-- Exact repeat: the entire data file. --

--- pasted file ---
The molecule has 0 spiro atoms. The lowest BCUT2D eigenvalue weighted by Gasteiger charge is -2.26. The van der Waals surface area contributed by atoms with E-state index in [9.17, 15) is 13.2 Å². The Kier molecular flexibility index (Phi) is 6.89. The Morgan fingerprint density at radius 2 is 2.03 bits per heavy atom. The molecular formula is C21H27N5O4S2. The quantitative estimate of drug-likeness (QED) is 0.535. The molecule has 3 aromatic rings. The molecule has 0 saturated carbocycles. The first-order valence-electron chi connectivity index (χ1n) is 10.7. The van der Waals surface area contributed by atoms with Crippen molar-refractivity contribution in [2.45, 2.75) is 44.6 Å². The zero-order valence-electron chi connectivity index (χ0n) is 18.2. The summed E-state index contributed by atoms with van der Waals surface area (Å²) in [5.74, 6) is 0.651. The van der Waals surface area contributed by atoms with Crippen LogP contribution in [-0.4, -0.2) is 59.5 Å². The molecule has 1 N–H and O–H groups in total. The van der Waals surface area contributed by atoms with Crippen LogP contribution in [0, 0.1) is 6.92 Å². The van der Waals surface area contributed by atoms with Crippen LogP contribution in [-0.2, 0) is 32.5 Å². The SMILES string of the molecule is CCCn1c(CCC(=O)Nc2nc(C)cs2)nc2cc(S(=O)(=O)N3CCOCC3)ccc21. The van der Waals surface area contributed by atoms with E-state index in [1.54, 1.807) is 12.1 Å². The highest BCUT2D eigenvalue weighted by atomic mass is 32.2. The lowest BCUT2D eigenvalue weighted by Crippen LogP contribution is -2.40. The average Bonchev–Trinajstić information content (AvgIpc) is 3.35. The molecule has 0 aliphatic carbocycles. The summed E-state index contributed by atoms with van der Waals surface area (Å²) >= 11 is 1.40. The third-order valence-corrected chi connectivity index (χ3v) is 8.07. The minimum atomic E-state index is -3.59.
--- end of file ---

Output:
The molecule has 0 spiro atoms. The lowest BCUT2D eigenvalue weighted by Gasteiger charge is -2.26. The van der Waals surface area contributed by atoms with E-state index in [9.17, 15) is 13.2 Å². The Kier molecular flexibility index (Phi) is 6.89. The Morgan fingerprint density at radius 2 is 2.03 bits per heavy atom. The molecular formula is C21H27N5O4S2. The quantitative estimate of drug-likeness (QED) is 0.535. The molecule has 3 aromatic rings. The molecule has 0 saturated carbocycles. The first-order valence-electron chi connectivity index (χ1n) is 10.7. The van der Waals surface area contributed by atoms with Crippen molar-refractivity contribution in [2.45, 2.75) is 44.6 Å². The zero-order valence-electron chi connectivity index (χ0n) is 18.2. The summed E-state index contributed by atoms with van der Waals surface area (Å²) in [5.74, 6) is 0.651. The van der Waals surface area contributed by atoms with Crippen LogP contribution in [-0.4, -0.2) is 59.5 Å². The molecule has 1 N–H and O–H groups in total. The van der Waals surface area contributed by atoms with Crippen LogP contribution in [0, 0.1) is 6.92 Å². The van der Waals surface area contributed by atoms with Crippen LogP contribution in [-0.2, 0) is 32.5 Å². The SMILES string of the molecule is CCCn1c(CCC(=O)Nc2nc(C)cs2)nc2cc(S(=O)(=O)N3CCOCC3)ccc21. The van der Waals surface area contributed by atoms with E-state index in [1.54, 1.807) is 12.1 Å². The highest BCUT2D eigenvalue weighted by atomic mass is 32.2. The lowest BCUT2D eigenvalue weighted by Crippen LogP contribution is -2.40. The average Bonchev–Trinajstić information content (AvgIpc) is 3.35. The molecule has 0 aliphatic carbocycles. The summed E-state index contributed by atoms with van der Waals surface area (Å²) >= 11 is 1.40. The third-order valence-corrected chi connectivity index (χ3v) is 8.07. The minimum atomic E-state index is -3.59.